Listening Sessions Insights
To inform the development of the conference, the Truth and Transformation partnership convened a series of 17 listening sessions in various locations across the state of Minnesota. Through these listening sessions, we sought to broaden our collective understanding of racial narratives and the barriers preventing racial narrative change in Minnesota media. Members of the Truth and Transformation steering committee facilitated these sessions and met with groups of media professionals (including people of color/Indigenous (POCI) journalists, white journalists, and people representing community media); journalism educators; and community members (including Two Spirits and Queer-identifying people of color, youth, trauma experts, people from three separate Indigenous communities, those impacted by crime reporting, and people from several areas in Greater Minnesota). Approximately 140 individuals participated across the 17 sessions.
These sessions provided powerful insights into the ways that communities of color and Indigenous communities experience inaccurate racial narratives in the media – and the ways they want to see change. These sessions significantly shaped our thinking and goals as they brought us into relationship with communities across the state. They gave us a clear sense of what works, what causes harm, and what should be done to tell more accurate narratives about race in Minnesota. We pulled out themes in the data across these sessions to identify 12 insights and 12 recommendations to guide our work and yours.
12 Insights from community listening sessions
1. Reducing, stereotyping, and absenting is how POCI summarize mainstream media coverage of their communities.
2. Mainstream media tell stories from the perspective of power/whiteness not from the perspective of those who are affected/marginalized. Use of experts and statistics when covering marginalized communities can be insulting and dehumanizing. The voices of real people who are close to issues should be centered. Reporters must invest time and energy in building those connections and trust within them.
3. Relationships matter. Media needs to make time and space for relationships and the learning that comes with them. Meaningful connections are important for developing sources that help convey accurate stories about POCI communities, but the sense of relationship must extend beyond stories to encompass media’s impact and practices as well.
4. POCI communities are often only covered when stories are explicitly focused on race. Justice could look like more POCI people at the center of lifestyle stories. Journalists should make more authentic connections with POCI experts and sources and normalize their presence in media.
5. Media has the power to make and break communities. Journalists need to better understand (and take responsibility for) the impacts of their stories.
6. Reporters drop in for single stories and then disappear. POCI want to see contextualization and follow up.
7. There need to be more POCI journalists and industry leaders making editorial decisions. Real stories about communities will come from people who are part of them. But we can’t rely solely on them to change strong institutional norms. Newsroom diversity is not the only answer.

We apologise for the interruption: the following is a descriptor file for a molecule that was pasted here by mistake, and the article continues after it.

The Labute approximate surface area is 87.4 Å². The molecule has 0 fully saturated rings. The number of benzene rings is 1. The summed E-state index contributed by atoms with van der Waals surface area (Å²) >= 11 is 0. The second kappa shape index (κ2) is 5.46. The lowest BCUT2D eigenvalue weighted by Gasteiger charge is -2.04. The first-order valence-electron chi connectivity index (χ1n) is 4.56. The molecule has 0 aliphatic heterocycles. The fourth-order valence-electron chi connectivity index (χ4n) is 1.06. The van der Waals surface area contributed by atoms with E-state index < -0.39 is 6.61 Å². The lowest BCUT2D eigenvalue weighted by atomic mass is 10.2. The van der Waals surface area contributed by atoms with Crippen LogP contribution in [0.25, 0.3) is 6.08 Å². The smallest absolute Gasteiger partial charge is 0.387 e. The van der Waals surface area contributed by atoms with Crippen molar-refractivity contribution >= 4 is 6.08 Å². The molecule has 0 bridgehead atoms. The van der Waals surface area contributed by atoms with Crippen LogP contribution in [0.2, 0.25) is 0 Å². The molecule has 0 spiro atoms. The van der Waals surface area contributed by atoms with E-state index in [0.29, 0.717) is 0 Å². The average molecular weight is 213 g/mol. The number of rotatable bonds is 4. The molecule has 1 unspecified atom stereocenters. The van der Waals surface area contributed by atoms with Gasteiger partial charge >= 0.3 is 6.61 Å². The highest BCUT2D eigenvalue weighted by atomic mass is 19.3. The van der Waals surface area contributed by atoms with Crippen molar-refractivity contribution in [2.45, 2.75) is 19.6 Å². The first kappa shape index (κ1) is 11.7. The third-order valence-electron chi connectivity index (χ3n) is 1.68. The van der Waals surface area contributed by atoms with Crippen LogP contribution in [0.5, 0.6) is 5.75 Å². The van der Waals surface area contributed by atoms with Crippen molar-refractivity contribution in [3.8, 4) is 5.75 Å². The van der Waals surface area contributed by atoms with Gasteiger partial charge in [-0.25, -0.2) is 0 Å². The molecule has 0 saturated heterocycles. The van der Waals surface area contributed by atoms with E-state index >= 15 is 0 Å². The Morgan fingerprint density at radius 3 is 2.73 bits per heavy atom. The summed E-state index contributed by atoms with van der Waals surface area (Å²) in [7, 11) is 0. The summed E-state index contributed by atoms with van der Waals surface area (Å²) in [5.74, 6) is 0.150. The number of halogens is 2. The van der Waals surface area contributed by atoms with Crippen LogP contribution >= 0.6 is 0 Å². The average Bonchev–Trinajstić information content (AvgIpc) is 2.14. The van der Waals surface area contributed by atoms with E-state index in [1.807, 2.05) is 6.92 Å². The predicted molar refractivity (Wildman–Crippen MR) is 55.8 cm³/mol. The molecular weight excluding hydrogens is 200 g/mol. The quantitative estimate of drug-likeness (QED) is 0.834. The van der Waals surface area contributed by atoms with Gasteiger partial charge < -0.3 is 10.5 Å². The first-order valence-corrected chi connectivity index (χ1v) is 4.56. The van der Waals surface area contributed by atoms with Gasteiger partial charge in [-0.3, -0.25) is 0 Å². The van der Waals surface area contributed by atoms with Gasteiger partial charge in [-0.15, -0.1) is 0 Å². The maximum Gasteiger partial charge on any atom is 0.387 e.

8. To be a storyteller in a community that is not your own requires humility, an ability to codeswitch, and a willingness to interrogate your own subjectivity and blind spots.
9. Narratives have consequences. When accurate, they create a sense of belonging and models of success; when inaccurate, they promote fear and division.
10. POCI communities experience disparate treatment and representation in the media. Tropes, biases and hyper-/under- representation undercut trust and relationships between media and communities.
11. Media should serve an educational function for addressing complex racial narratives and historical trauma with deep roots in public life.
12. Media can portray race in ways that feel accurate, true and complex.
12 recommendations from community listening sessions
1. Cover POCI communities beyond stories about race; give representation to the everyday experiences of POCI communities in the media––even filler stories are okay!
2. Apply journalistic values and ethics by considering what “fair and accurate reporting” means within different community contexts.
3. Diversify access. Make content accessible, engaging, and relevant to POCI communities through attention to language, translation, and platforms.
4. Build trust through relationships. Show up at community events, take the time to get to know the community, and a broader source network will follow. Cultivate familial and community contacts across generations.
5. Turn critics into sources. Listen to people who share feedback about inaccurate representation of their racial communities in your reporting and try to correct the concerns they bring up.
6. Embrace a role in opening up conversations about identity.
7. Get past preconceived notions. What race looks like and how it influences people cannot be understood without first hearing from them.
8. Be informed. Do research and understand the context of a story from a multiple perspectives within a racial community before publishing.
9. Practice (and publish) self-reflective assessments. Report on how individual stories agglomerate into narratives.
10. Be intentional about hiring more people of color and adding socioeconomic diversity.
11. Allow journalists to “proudly identify” their race/ethnicity.
12. Follow through, follow up. Revisit and return to stories and the communities they portray.